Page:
Singapore’s GIC Investment Climate Still ‘Challenging’
The Government of Singapore Investment Corp., the city’s sovereign wealth fund, said the investment environment remains “challenging” as inflation risks increase and the recovery of developed nations falter.
GIC, manager of more than $100 billion of Singapore’s reserves, said in its annual report today that it boosted investments in emerging economies to tap their potentially higher returns, and cut back in Europe and the U.S.
“The sustainable recovery of the developed economies remains uncertain, while the emerging economies face challenges in restraining inflationary pressure and currency appreciation,” Chief Investment Officer Ng Kok Song said in an e-mailed statement today that accompanied the report. “GIC will continue to respond nimbly to this challenging environment.”
The fund, the biggest investor in companies including Citigroup Inc. (C) and UBS AG (UBSN), seeks to boost assets to tackle future crises and meet the island state’s long-term spending needs. GIC is ranked the world’s eighth-largest state investment company by Sovereign Wealth Fund Institute.
The 20-year so-called nominal annualized rate of return was 7.2 percent in U.S. dollar terms as of end-March, said GIC, established 30 years ago. The annualized real rate of return, in excess of global inflation, rose to 3.9 percent in the year ended March from 3.8 percent in the previous 12 months, it said.
The investment company also published five-year and 10-year nominal rates of returns for the first time. Annual returns in the past five years, net of fees, was 6.3 percent, with a volatility of 12 percent, while the 10-year rate was 7.4 percent, with a volatility of 10 percent, according to the statement, released along with the annual report.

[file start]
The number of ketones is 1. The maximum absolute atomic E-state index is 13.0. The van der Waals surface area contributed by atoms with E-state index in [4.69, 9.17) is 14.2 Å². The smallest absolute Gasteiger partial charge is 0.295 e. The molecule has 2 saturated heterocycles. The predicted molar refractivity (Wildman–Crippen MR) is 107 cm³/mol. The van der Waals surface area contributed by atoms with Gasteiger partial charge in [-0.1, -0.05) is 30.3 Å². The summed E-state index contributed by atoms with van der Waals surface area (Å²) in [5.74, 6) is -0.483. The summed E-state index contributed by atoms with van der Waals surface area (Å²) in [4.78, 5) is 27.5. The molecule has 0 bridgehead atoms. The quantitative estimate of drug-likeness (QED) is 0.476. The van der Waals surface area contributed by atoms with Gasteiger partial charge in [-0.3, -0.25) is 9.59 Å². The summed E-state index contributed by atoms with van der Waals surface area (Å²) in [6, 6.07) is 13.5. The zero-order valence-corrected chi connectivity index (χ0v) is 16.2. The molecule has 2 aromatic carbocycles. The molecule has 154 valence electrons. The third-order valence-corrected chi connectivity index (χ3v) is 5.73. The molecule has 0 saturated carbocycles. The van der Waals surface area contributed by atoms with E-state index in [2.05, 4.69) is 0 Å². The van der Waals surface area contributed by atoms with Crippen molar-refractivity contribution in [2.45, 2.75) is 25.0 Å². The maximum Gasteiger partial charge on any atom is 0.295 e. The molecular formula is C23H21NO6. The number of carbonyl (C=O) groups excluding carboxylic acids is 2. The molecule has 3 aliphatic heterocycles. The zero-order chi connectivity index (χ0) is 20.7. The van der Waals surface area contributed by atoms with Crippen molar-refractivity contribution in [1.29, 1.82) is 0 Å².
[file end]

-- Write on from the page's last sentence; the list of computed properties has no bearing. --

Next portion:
Emerging-market stocks made up 15 percent of its holdings from 10 percent a year earlier, while those in developed economies fell to 34 percent from 41 percent, it said in the report. The MSCI Emerging Markets Index climbed 16 percent in the year ended March, compared with the 11 percent advance in the MSCI World Index, which tracks developed nations.
GIC’s holdings in equities dropped to 49 percent from 51 percent, it said, while bonds made up 22 percent now, from 20 percent a year earlier. So-called alternative investments were little changed at 26 percent of its portfolio, with real estate increased to 10 percent from 9 percent, it said. Cash made up 3 percent from 4 percent a year earlier.
European holdings were reduced to 28 percent from 30 percent, and those in the U.S. were lowered to 42 percent from 43 percent, it said. Within those markets, it increased its investments in Latin America and the U.K. Asia had the biggest boost, rising to 27 percent from 24 percent, it said.
Temasek Holdings Pte, Singapore’s state-owned investment company, said July 7 the value of its assets climbed 3.8 percent to a record S$193 billion ($160 billion) in the year ended March. The company, which had a 10-year total shareholder return of 9 percent and 7 percent over five years, also spent more in emerging markets including China, India, Brazil and Mexico.